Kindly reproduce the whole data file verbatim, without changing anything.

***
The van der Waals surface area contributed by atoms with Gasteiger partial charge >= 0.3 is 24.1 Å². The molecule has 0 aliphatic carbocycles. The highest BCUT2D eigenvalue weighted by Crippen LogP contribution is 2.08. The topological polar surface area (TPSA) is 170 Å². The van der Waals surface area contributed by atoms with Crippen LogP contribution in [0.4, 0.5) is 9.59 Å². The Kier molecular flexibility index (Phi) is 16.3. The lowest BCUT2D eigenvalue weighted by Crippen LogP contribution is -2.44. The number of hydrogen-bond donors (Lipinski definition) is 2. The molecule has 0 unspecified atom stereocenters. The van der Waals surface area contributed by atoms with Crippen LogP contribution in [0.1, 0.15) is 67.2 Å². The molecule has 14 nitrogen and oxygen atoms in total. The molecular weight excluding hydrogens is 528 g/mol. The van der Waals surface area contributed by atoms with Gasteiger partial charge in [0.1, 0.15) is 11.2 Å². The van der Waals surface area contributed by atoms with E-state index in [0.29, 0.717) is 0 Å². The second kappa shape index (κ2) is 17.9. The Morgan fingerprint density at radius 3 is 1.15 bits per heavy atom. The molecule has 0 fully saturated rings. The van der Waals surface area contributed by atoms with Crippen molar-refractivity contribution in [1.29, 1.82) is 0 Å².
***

The van der Waals surface area contributed by atoms with Gasteiger partial charge >= 0.3 is 24.1 Å². The molecule has 0 aliphatic carbocycles. The highest BCUT2D eigenvalue weighted by Crippen LogP contribution is 2.08. The topological polar surface area (TPSA) is 170 Å². The van der Waals surface area contributed by atoms with Crippen LogP contribution in [0.4, 0.5) is 9.59 Å². The Kier molecular flexibility index (Phi) is 16.3. The lowest BCUT2D eigenvalue weighted by Crippen LogP contribution is -2.44. The number of hydrogen-bond donors (Lipinski definition) is 2. The molecule has 0 unspecified atom stereocenters. The van der Waals surface area contributed by atoms with Crippen LogP contribution in [0.1, 0.15) is 67.2 Å². The molecule has 14 nitrogen and oxygen atoms in total. The molecular weight excluding hydrogens is 528 g/mol. The van der Waals surface area contributed by atoms with Gasteiger partial charge in [0.1, 0.15) is 11.2 Å². The van der Waals surface area contributed by atoms with E-state index in [0.29, 0.717) is 0 Å². The second kappa shape index (κ2) is 17.9. The Morgan fingerprint density at radius 3 is 1.15 bits per heavy atom. The molecule has 0 fully saturated rings. The van der Waals surface area contributed by atoms with Crippen molar-refractivity contribution in [1.29, 1.82) is 0 Å².